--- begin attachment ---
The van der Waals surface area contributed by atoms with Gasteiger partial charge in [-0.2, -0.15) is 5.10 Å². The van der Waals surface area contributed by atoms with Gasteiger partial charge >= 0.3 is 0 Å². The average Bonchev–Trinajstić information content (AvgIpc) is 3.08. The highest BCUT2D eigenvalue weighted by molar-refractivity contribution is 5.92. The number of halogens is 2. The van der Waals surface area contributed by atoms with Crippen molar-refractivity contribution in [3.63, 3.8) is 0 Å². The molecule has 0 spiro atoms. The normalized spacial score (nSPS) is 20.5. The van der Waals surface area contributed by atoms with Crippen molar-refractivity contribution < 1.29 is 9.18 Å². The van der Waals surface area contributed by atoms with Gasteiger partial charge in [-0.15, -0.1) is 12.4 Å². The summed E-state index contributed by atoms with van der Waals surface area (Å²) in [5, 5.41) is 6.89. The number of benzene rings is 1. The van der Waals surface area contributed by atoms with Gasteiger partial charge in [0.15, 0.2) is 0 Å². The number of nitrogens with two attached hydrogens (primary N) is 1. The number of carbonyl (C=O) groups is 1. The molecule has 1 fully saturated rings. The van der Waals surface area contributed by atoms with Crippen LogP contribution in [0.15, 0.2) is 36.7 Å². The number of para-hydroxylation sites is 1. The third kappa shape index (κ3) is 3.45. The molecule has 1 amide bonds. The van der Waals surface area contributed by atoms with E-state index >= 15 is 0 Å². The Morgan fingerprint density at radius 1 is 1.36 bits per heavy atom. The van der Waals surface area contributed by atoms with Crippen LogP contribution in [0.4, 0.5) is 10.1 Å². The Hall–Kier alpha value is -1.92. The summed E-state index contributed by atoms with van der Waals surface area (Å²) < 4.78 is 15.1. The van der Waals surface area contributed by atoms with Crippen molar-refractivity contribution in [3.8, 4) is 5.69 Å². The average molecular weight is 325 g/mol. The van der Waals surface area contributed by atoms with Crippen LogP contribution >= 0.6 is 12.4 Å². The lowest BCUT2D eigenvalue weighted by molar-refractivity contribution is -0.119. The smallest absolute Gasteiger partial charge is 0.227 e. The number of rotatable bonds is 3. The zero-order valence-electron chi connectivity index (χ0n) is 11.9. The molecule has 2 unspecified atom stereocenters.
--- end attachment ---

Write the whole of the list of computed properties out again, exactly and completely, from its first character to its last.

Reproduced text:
The van der Waals surface area contributed by atoms with Gasteiger partial charge in [-0.2, -0.15) is 5.10 Å². The van der Waals surface area contributed by atoms with Gasteiger partial charge >= 0.3 is 0 Å². The average Bonchev–Trinajstić information content (AvgIpc) is 3.08. The highest BCUT2D eigenvalue weighted by molar-refractivity contribution is 5.92. The number of halogens is 2. The van der Waals surface area contributed by atoms with Crippen molar-refractivity contribution in [3.63, 3.8) is 0 Å². The molecule has 0 spiro atoms. The normalized spacial score (nSPS) is 20.5. The van der Waals surface area contributed by atoms with Crippen molar-refractivity contribution < 1.29 is 9.18 Å². The van der Waals surface area contributed by atoms with Gasteiger partial charge in [-0.15, -0.1) is 12.4 Å². The summed E-state index contributed by atoms with van der Waals surface area (Å²) in [5, 5.41) is 6.89. The number of benzene rings is 1. The van der Waals surface area contributed by atoms with Gasteiger partial charge in [0.15, 0.2) is 0 Å². The number of nitrogens with two attached hydrogens (primary N) is 1. The number of carbonyl (C=O) groups is 1. The molecule has 1 fully saturated rings. The van der Waals surface area contributed by atoms with Crippen LogP contribution in [0.15, 0.2) is 36.7 Å². The number of para-hydroxylation sites is 1. The third kappa shape index (κ3) is 3.45. The molecule has 1 amide bonds. The van der Waals surface area contributed by atoms with E-state index >= 15 is 0 Å². The Morgan fingerprint density at radius 1 is 1.36 bits per heavy atom. The van der Waals surface area contributed by atoms with Crippen LogP contribution in [0.4, 0.5) is 10.1 Å². The Hall–Kier alpha value is -1.92. The summed E-state index contributed by atoms with van der Waals surface area (Å²) < 4.78 is 15.1. The van der Waals surface area contributed by atoms with Crippen molar-refractivity contribution in [3.8, 4) is 5.69 Å². The average molecular weight is 325 g/mol. The van der Waals surface area contributed by atoms with Crippen LogP contribution >= 0.6 is 12.4 Å². The lowest BCUT2D eigenvalue weighted by molar-refractivity contribution is -0.119. The smallest absolute Gasteiger partial charge is 0.227 e. The number of rotatable bonds is 3. The zero-order valence-electron chi connectivity index (χ0n) is 11.9. The molecule has 2 unspecified atom stereocenters.